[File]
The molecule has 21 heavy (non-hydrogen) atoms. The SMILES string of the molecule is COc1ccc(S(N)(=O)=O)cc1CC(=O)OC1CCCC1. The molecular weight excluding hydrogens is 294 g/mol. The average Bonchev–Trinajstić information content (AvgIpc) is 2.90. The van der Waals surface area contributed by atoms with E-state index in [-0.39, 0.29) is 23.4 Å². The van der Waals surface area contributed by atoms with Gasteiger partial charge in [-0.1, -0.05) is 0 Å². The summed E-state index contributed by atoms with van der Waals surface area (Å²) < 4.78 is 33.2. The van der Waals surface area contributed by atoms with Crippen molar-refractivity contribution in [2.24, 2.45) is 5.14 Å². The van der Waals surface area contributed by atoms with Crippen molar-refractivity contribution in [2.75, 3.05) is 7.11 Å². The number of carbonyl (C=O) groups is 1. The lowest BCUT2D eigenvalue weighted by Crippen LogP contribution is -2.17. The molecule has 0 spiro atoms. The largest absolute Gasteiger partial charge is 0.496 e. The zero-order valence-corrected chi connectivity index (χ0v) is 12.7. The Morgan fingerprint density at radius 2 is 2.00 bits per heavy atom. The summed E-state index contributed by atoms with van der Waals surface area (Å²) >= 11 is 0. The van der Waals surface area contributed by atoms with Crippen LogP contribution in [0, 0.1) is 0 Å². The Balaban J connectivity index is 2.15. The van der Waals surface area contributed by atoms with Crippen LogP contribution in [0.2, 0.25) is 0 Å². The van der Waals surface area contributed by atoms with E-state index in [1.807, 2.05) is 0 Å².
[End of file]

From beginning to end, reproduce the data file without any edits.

The molecule has 21 heavy (non-hydrogen) atoms. The SMILES string of the molecule is COc1ccc(S(N)(=O)=O)cc1CC(=O)OC1CCCC1. The molecular weight excluding hydrogens is 294 g/mol. The average Bonchev–Trinajstić information content (AvgIpc) is 2.90. The van der Waals surface area contributed by atoms with E-state index in [-0.39, 0.29) is 23.4 Å². The van der Waals surface area contributed by atoms with Gasteiger partial charge in [-0.1, -0.05) is 0 Å². The summed E-state index contributed by atoms with van der Waals surface area (Å²) < 4.78 is 33.2. The van der Waals surface area contributed by atoms with Crippen molar-refractivity contribution in [2.24, 2.45) is 5.14 Å². The van der Waals surface area contributed by atoms with Crippen molar-refractivity contribution in [2.75, 3.05) is 7.11 Å². The number of carbonyl (C=O) groups is 1. The lowest BCUT2D eigenvalue weighted by Crippen LogP contribution is -2.17. The molecule has 0 spiro atoms. The largest absolute Gasteiger partial charge is 0.496 e. The zero-order valence-corrected chi connectivity index (χ0v) is 12.7. The Morgan fingerprint density at radius 2 is 2.00 bits per heavy atom. The summed E-state index contributed by atoms with van der Waals surface area (Å²) >= 11 is 0. The van der Waals surface area contributed by atoms with Crippen LogP contribution in [0, 0.1) is 0 Å². The Balaban J connectivity index is 2.15. The van der Waals surface area contributed by atoms with Crippen LogP contribution in [0.2, 0.25) is 0 Å². The van der Waals surface area contributed by atoms with E-state index in [1.807, 2.05) is 0 Å².